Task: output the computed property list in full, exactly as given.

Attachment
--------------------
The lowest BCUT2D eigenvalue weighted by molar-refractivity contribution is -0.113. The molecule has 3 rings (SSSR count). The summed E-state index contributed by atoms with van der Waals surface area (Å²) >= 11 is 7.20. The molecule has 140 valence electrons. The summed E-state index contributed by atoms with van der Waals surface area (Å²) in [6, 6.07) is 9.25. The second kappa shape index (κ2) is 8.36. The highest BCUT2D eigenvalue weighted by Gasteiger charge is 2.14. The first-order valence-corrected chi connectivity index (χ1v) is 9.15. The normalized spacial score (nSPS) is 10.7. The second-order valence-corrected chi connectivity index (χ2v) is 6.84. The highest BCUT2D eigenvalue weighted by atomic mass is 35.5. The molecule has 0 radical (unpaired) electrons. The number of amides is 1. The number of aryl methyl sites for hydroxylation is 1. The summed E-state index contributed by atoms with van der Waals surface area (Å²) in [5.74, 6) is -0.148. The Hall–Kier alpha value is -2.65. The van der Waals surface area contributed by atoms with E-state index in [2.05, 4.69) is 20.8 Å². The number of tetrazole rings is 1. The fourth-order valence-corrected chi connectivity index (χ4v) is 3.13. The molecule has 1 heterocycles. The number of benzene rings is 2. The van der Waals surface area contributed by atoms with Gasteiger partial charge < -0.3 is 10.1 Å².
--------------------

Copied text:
The lowest BCUT2D eigenvalue weighted by molar-refractivity contribution is -0.113. The molecule has 3 rings (SSSR count). The summed E-state index contributed by atoms with van der Waals surface area (Å²) >= 11 is 7.20. The molecule has 140 valence electrons. The summed E-state index contributed by atoms with van der Waals surface area (Å²) in [6, 6.07) is 9.25. The second kappa shape index (κ2) is 8.36. The highest BCUT2D eigenvalue weighted by Gasteiger charge is 2.14. The first-order valence-corrected chi connectivity index (χ1v) is 9.15. The normalized spacial score (nSPS) is 10.7. The second-order valence-corrected chi connectivity index (χ2v) is 6.84. The highest BCUT2D eigenvalue weighted by atomic mass is 35.5. The molecule has 0 radical (unpaired) electrons. The number of amides is 1. The number of aryl methyl sites for hydroxylation is 1. The summed E-state index contributed by atoms with van der Waals surface area (Å²) in [5.74, 6) is -0.148. The Hall–Kier alpha value is -2.65. The van der Waals surface area contributed by atoms with E-state index in [2.05, 4.69) is 20.8 Å². The number of tetrazole rings is 1. The fourth-order valence-corrected chi connectivity index (χ4v) is 3.13. The molecule has 1 heterocycles. The number of benzene rings is 2. The van der Waals surface area contributed by atoms with Gasteiger partial charge < -0.3 is 10.1 Å².